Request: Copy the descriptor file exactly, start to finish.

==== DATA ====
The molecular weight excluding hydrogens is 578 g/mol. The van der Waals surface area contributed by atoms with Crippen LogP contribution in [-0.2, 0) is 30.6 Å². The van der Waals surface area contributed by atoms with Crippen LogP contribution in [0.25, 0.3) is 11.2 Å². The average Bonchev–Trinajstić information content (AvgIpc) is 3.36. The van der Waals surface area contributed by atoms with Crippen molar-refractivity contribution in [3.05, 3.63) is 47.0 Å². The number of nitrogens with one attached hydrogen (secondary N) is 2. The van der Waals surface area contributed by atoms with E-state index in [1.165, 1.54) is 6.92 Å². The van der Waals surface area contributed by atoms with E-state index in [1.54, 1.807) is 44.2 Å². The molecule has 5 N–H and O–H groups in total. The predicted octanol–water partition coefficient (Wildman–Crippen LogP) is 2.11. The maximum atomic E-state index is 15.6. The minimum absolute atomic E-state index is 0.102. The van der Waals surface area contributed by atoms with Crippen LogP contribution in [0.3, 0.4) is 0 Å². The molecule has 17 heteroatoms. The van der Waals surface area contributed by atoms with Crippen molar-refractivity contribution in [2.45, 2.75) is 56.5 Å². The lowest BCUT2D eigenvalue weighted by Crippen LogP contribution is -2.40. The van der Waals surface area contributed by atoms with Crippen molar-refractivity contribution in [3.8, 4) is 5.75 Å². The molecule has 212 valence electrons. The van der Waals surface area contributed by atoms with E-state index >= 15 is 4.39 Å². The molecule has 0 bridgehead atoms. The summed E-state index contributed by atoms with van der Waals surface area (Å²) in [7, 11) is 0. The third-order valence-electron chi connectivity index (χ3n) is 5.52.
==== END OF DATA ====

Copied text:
The molecular weight excluding hydrogens is 578 g/mol. The van der Waals surface area contributed by atoms with Crippen LogP contribution in [-0.2, 0) is 30.6 Å². The van der Waals surface area contributed by atoms with Crippen LogP contribution in [0.25, 0.3) is 11.2 Å². The average Bonchev–Trinajstić information content (AvgIpc) is 3.36. The van der Waals surface area contributed by atoms with Crippen molar-refractivity contribution in [3.05, 3.63) is 47.0 Å². The number of nitrogens with one attached hydrogen (secondary N) is 2. The van der Waals surface area contributed by atoms with E-state index in [1.165, 1.54) is 6.92 Å². The van der Waals surface area contributed by atoms with E-state index in [1.54, 1.807) is 44.2 Å². The molecule has 5 N–H and O–H groups in total. The predicted octanol–water partition coefficient (Wildman–Crippen LogP) is 2.11. The maximum atomic E-state index is 15.6. The minimum absolute atomic E-state index is 0.102. The van der Waals surface area contributed by atoms with Crippen LogP contribution in [0.3, 0.4) is 0 Å². The molecule has 17 heteroatoms. The van der Waals surface area contributed by atoms with Crippen molar-refractivity contribution in [2.45, 2.75) is 56.5 Å². The lowest BCUT2D eigenvalue weighted by Crippen LogP contribution is -2.40. The van der Waals surface area contributed by atoms with Crippen molar-refractivity contribution in [3.8, 4) is 5.75 Å². The molecule has 212 valence electrons. The van der Waals surface area contributed by atoms with E-state index >= 15 is 4.39 Å². The molecule has 0 bridgehead atoms. The summed E-state index contributed by atoms with van der Waals surface area (Å²) in [7, 11) is 0. The third-order valence-electron chi connectivity index (χ3n) is 5.52.